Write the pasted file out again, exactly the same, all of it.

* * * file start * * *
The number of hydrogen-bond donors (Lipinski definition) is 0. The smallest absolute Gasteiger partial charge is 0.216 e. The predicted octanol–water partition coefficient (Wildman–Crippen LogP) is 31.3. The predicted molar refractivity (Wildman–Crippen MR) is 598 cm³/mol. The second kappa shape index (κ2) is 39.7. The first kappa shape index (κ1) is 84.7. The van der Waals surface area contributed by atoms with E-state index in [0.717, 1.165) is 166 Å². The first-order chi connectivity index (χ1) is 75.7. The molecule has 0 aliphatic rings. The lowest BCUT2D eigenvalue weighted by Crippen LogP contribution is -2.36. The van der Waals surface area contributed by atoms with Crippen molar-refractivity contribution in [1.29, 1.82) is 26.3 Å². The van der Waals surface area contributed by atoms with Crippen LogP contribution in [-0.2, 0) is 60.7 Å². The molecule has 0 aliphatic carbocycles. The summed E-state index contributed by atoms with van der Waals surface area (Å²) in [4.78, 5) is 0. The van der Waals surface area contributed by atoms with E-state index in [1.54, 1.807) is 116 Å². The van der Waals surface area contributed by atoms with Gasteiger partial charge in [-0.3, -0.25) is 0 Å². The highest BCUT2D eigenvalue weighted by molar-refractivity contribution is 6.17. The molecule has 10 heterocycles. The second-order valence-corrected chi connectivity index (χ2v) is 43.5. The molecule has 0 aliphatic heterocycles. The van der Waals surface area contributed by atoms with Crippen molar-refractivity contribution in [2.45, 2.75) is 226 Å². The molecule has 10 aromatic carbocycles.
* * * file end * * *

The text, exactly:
The number of hydrogen-bond donors (Lipinski definition) is 0. The smallest absolute Gasteiger partial charge is 0.216 e. The predicted octanol–water partition coefficient (Wildman–Crippen LogP) is 31.3. The predicted molar refractivity (Wildman–Crippen MR) is 598 cm³/mol. The second kappa shape index (κ2) is 39.7. The first kappa shape index (κ1) is 84.7. The van der Waals surface area contributed by atoms with E-state index in [0.717, 1.165) is 166 Å². The first-order chi connectivity index (χ1) is 75.7. The molecule has 0 aliphatic rings. The lowest BCUT2D eigenvalue weighted by Crippen LogP contribution is -2.36. The van der Waals surface area contributed by atoms with Crippen molar-refractivity contribution in [1.29, 1.82) is 26.3 Å². The van der Waals surface area contributed by atoms with Crippen LogP contribution in [-0.2, 0) is 60.7 Å². The molecule has 0 aliphatic carbocycles. The summed E-state index contributed by atoms with van der Waals surface area (Å²) in [4.78, 5) is 0. The van der Waals surface area contributed by atoms with E-state index in [1.54, 1.807) is 116 Å². The van der Waals surface area contributed by atoms with Gasteiger partial charge in [-0.3, -0.25) is 0 Å². The highest BCUT2D eigenvalue weighted by molar-refractivity contribution is 6.17. The molecule has 10 heterocycles. The second-order valence-corrected chi connectivity index (χ2v) is 43.5. The molecule has 0 aliphatic heterocycles. The van der Waals surface area contributed by atoms with Crippen molar-refractivity contribution in [2.45, 2.75) is 226 Å². The molecule has 10 aromatic carbocycles.